BAGHDAD (AFP) - Condemnation poured in Friday of the ISIS (Islamic State in Iraq and Syria) group's bulldozing of the ancient city of Nimrud, the extremists' latest attack on Iraqi cultural treasures that the UN termed a "war crime".
After rampaging through Mosul's museum with sledgehammers and torching its library last month, ISIS "bulldozed" the nearby ruins of Nimrud Thursday, the tourism and antiquities ministry said.
Antiquities officials said ISIS militants had moved trucks last week to the site overlooking the Tigris River, 30 kilometres southeast of their main hub of Mosul.
"Until now, we do not know to what extent it was destroyed," one official said.
Nimrud was the latest victim of what appears to be a systematic campaign by the extremists to obliterate Iraq's rich heritage.
"I'm really devastated. But it was just a matter of time, now we're waiting for the video. It's sad," Abdulamir Hamdani, an Iraqi archaeologist from Stony Brook University in New York, said of the propaganda film of the destruction that ISIS is likely to release.
Nimrud was founded in the 13th century BC and was considered the jewel of the Assyrian era.
Its stunning reliefs and colossal statues of winged bulls with human heads guarding palace gates filled the world's museums in the 19th century.
A collection of 613 pieces of gold jewellery, ornaments and precious stones discovered in a royal tomb in 1988 has been described as one of the greatest archaeological finds of the 20th century.
"Their plan is to destroy Iraqi heritage, one site at a time," said Hamdani.
"Hatra of course will be next," he added, referring to a 2,000-year-old UNESCO-listed site about 100 kilometres south of Mosul known for its beautifully preserved temples blending Hellenistic, Roman and Eastern influences.
Irina Bokova, the head of the UN's cultural body UNESCO, condemned the destruction of Nimrud "with the strongest force".
"We cannot stay silent. The deliberate destruction of cultural heritage constitutes a war crime, and I call on all political and religious leaders in the region to stand up against this new barbarity," she said Friday.
UNESCO has called for tougher action to protect the many heritage sites in one of the cradles of civilisation, but little can be done in areas under extremist control.
The destruction was met with condemnation and sadness on Baghdad's Mutanabi Street, a favourite haunt of Iraqi intellectuals.
"After they killed the human spirit, they began killing civilisation," Ibrahim Dawood, a writer and poet, said of ISIS.
Grand Ayatollah Ali al-Sistani, Iraq's top Shiite cleric who is revered by millions, sharply criticised ISIS' targeting of the Mosul museum and archaeological sites.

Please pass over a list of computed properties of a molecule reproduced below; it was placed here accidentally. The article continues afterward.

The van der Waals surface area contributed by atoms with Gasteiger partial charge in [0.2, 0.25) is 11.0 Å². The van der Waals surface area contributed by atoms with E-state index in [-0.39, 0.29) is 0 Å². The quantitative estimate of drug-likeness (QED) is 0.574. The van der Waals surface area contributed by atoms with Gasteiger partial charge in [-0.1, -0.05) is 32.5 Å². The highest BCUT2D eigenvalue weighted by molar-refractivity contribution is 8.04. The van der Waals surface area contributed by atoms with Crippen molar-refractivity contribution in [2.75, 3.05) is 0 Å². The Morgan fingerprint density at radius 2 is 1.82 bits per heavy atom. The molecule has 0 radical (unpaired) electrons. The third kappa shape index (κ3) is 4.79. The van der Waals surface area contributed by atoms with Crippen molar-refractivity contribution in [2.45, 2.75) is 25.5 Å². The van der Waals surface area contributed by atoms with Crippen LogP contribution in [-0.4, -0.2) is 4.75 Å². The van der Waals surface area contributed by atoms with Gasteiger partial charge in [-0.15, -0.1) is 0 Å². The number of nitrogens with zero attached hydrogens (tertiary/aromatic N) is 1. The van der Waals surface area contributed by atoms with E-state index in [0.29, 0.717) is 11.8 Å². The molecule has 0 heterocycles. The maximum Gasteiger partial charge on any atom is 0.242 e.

It demonstrates "their savagery and their barbarism and their hostility to the Iraqi people", Sistani's representative said on his behalf at weekly Friday prayers in Karbala.
ISIS tries to justify the destruction by saying the statues are idolatrous, but experts say the extremists traffic antiquities to fund their self-proclaimed "caliphate" and destroy only those pieces that are too bulky to be smuggled.
Stuart Gibson, a UNESCO expert on museums, said pressure from the international community would have little effect on ISIS.
"We have also traditionally called upon the peoples of the region to recognise the irreplaceable value and cultural necessity in protecting their cultural heritage," he said.
"Unfortunately today the people in the region are exhausted and terrified. The remainder of us can only stand on the outside looking on in absolute despair."
ISIS still controls large parts of northern and western Iraq, but has been losing ground under mounting military pressure from Iraqi federal and Kurdish forces backed by a US-led coalition and by Iran.
Baghdad launched a huge offensive Monday to retake the city of Tikrit, in what commanders have said was a stepping stone toward an even larger operation to free Mosul.
Since they swept through Iraq's Sunni heartland last June, ISIS militants have destroyed a long list of religious and heritage sites, including churches and Sunni shrines.
Most of Nimrud's priceless artefacts had long been moved to museums, in Mosul, Baghdad, Paris, London and elsewhere, but some giant "lamassu" statues of winged bulls and reliefs were still on site.
"My guess is that what they destroyed was probably the modern reconstruction of the palace walls" dating back to the 1960s, said Eleanor Robson, professor of ancient near eastern history at University College London, while still unequivocally condemning the attack.
"So it's probably not as horrendous as it sounds," she said. "There's a lot more underneath."